Originally posted by Nurica

My question was about those making here contributions on this topic; it was a reply to your not-so-convincing assertion that here are writing (and voting) just one or 2 middle-easterners.

Posting and voting are two different things, it is possible someone posts but doesn't vote and vice versa, and it is impossible to know who has voted whom, so your conclusion is totally wrong.



Edited by Cyrus Shahmiri - 18-Feb-2011 at 10:13
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  Quote Cryptic Quote  Post ReplyReply Direct Link To This Post Posted: 31-May-2010 at 05:48
Euler is near the top. Fermat was also amazing, especially considering that he did math in his spare time.

Edited by Cryptic - 31-May-2010 at 05:51
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  Quote Nurica Quote  Post ReplyReply Direct Link To This Post Posted: 31-May-2010 at 01:29
<<They certainly know but they have to learn algebra at school!>>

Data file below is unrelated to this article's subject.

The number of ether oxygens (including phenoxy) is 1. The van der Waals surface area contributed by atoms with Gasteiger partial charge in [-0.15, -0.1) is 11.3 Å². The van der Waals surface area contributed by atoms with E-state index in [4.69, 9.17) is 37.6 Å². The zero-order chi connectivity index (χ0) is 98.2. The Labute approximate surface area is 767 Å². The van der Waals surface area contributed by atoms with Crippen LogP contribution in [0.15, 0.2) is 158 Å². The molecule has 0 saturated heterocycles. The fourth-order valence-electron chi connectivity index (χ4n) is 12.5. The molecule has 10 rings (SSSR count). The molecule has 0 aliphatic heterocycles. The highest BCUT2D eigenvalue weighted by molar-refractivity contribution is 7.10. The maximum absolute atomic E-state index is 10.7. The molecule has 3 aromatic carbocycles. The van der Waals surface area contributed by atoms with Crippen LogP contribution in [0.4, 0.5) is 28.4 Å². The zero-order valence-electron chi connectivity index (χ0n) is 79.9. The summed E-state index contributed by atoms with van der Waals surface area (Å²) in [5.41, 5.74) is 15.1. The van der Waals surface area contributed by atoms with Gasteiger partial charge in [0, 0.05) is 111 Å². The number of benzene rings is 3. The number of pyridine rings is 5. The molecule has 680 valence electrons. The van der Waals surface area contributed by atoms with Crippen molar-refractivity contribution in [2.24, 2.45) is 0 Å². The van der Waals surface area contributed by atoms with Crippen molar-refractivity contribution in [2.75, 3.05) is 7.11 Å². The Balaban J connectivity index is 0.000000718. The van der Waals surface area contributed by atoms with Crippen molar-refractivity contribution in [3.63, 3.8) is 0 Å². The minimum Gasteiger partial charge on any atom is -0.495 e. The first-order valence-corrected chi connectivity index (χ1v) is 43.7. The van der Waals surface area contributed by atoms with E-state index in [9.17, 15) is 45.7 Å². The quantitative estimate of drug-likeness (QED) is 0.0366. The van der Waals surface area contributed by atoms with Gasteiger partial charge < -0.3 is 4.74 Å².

And in virtue of which miracle simple algebra makes someone "the biggest mathematician", and differential calculus, or integral calculus, or linear algebra, can't? I for one I did study math. a bit and I remember being astonished by the genius of those developping such method as those in differental and integral calculus (not taking into account the fact that, e.g., newton conceived all this trings before being 22 years old!). But I never found something to wonder in simple algebra! That dosen't mean that simple algebra doesn't require geniality to invent it: I just did wonder how otherwise than by ethnic or religious bias, those that made a muslim mathematician "the biggest" could reach such a verdict; in the last 4 centuries it was made a big, very big progress, but some people here remember, selectively, this "xxx", that knew only how to group algebraic terms...